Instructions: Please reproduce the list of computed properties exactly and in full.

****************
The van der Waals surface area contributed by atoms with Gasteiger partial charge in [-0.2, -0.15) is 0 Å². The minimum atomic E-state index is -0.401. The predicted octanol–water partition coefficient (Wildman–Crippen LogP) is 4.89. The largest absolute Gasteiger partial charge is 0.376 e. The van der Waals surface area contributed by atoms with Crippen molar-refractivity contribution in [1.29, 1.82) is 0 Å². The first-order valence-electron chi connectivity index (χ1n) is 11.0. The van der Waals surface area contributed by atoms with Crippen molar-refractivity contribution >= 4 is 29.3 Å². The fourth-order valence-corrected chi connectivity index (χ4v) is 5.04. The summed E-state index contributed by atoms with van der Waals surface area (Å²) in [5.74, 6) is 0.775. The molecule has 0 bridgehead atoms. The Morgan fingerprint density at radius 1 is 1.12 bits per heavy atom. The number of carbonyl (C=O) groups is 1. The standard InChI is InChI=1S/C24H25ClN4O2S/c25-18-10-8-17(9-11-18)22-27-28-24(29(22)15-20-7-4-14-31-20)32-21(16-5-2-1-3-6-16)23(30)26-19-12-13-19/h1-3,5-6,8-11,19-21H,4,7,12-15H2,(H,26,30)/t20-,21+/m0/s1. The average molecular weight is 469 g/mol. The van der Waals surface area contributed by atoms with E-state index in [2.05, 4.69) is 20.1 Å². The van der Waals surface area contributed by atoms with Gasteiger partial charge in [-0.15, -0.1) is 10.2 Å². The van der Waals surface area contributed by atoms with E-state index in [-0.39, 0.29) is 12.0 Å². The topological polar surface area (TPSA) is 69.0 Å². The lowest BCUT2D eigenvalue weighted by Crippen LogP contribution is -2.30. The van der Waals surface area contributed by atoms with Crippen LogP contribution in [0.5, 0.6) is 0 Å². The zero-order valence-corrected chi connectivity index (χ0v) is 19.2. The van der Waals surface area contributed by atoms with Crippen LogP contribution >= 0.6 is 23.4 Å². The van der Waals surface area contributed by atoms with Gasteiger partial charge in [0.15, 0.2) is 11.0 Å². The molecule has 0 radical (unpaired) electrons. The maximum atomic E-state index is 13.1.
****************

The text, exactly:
The van der Waals surface area contributed by atoms with Gasteiger partial charge in [-0.2, -0.15) is 0 Å². The minimum atomic E-state index is -0.401. The predicted octanol–water partition coefficient (Wildman–Crippen LogP) is 4.89. The largest absolute Gasteiger partial charge is 0.376 e. The van der Waals surface area contributed by atoms with Crippen molar-refractivity contribution in [1.29, 1.82) is 0 Å². The first-order valence-electron chi connectivity index (χ1n) is 11.0. The van der Waals surface area contributed by atoms with Crippen molar-refractivity contribution >= 4 is 29.3 Å². The fourth-order valence-corrected chi connectivity index (χ4v) is 5.04. The summed E-state index contributed by atoms with van der Waals surface area (Å²) in [5.74, 6) is 0.775. The molecule has 0 bridgehead atoms. The Morgan fingerprint density at radius 1 is 1.12 bits per heavy atom. The number of carbonyl (C=O) groups is 1. The standard InChI is InChI=1S/C24H25ClN4O2S/c25-18-10-8-17(9-11-18)22-27-28-24(29(22)15-20-7-4-14-31-20)32-21(16-5-2-1-3-6-16)23(30)26-19-12-13-19/h1-3,5-6,8-11,19-21H,4,7,12-15H2,(H,26,30)/t20-,21+/m0/s1. The average molecular weight is 469 g/mol. The van der Waals surface area contributed by atoms with E-state index in [2.05, 4.69) is 20.1 Å². The van der Waals surface area contributed by atoms with Gasteiger partial charge in [-0.15, -0.1) is 10.2 Å². The van der Waals surface area contributed by atoms with E-state index in [-0.39, 0.29) is 12.0 Å². The topological polar surface area (TPSA) is 69.0 Å². The lowest BCUT2D eigenvalue weighted by Crippen LogP contribution is -2.30. The van der Waals surface area contributed by atoms with Crippen LogP contribution in [0.5, 0.6) is 0 Å². The zero-order valence-corrected chi connectivity index (χ0v) is 19.2. The van der Waals surface area contributed by atoms with Crippen LogP contribution >= 0.6 is 23.4 Å². The van der Waals surface area contributed by atoms with Gasteiger partial charge in [0.15, 0.2) is 11.0 Å². The molecule has 0 radical (unpaired) electrons. The maximum atomic E-state index is 13.1.